The Toronto Star published an article today chronicling the story of Mohammad, an Afghan interpreter who lost family members because of his involvement in NATO’s war against the Taliban. Mohammad, who now lives in California with an American friend he met while stationed with the Marines, was just 17 when he began accompanying American patrols on dangerous missions in Helmand Province, often twice per day. After eight months of service, he was given leave for the Eid holiday and called his mother to tell her that he would be coming home soon.
What Mohammad heard next was shocking: the Taliban had kidnapped and killed his father after inquiring as to Mohammad’s whereabouts. When he was found, Mohammad’s father was missing several fingers and had major injuries all over his body – indicative of torture.
Two year’s later, Mohammad’s younger brother, who was just three years old at the time, was abducted by the Taliban. While he was eventually ransomed back to the family, unharmed, the transaction alone cost the family their life savings. At that point, after losing his money, his father, and almost his toddler brother, Mohammad decided he and his family had to leave Afghanistan.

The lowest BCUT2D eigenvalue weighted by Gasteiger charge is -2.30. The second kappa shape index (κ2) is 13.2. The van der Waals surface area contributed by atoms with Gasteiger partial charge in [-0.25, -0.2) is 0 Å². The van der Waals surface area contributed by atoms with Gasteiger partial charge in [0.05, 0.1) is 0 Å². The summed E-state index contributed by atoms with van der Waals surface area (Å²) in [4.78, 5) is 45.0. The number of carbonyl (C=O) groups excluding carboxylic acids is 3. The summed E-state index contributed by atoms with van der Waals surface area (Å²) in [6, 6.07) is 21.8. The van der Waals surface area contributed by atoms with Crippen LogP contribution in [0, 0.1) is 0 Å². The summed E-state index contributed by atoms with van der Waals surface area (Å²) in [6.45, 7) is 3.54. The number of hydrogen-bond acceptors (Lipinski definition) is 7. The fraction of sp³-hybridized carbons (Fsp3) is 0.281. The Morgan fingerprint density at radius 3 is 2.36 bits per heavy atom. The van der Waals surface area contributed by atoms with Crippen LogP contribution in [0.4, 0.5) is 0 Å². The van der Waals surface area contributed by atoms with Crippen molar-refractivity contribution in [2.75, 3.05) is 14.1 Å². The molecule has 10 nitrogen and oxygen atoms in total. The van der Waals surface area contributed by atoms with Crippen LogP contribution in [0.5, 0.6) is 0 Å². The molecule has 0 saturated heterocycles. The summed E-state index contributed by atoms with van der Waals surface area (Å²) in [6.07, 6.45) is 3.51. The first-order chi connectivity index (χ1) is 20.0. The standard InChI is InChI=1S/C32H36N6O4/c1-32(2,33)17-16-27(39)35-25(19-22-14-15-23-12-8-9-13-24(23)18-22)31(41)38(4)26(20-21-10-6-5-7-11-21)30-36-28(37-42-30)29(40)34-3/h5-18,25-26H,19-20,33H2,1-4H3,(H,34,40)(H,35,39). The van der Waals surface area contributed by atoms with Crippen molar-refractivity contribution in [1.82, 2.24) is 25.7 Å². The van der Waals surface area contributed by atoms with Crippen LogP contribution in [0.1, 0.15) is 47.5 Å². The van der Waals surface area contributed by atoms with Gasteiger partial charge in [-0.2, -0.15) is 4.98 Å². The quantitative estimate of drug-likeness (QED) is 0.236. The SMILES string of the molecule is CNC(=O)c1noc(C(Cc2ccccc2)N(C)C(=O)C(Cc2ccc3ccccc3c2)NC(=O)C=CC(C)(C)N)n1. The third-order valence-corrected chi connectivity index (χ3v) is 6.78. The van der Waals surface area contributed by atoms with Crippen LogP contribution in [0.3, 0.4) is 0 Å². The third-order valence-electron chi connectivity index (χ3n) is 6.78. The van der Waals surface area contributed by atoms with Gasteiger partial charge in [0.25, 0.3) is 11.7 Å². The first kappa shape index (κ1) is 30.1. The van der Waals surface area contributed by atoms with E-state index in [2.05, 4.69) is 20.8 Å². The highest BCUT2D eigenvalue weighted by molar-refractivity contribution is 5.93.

With the help of his friends in the Marines, and the legal assistance of IRAP, Mohammed applied for a Special Immigrant Visa, which he truly deserved, from Pakistan. However, even after interviewing with the US embassy in Islamabad, he didn’t receive one for several years. Only after IRAP and then-returned Marines pressured their representatives did Mohammad finally gain admittance to the United States. Since then, he has begun school and started working. IRAP is extremely glad for Mohammad, especially considering what he and his family have been through, and hopes his family will soon be able to move to America and be with him.
Mohammad’s case is yet another example of the incredible dedication of our Afghan allies during Operation Enduring Freedom. People like him, who have given so much to our country, should not have to wait so long to get legal status in America. IRAP pledges to continue to work hard to make SIV’s more readily available to allies of ours who desperately need them.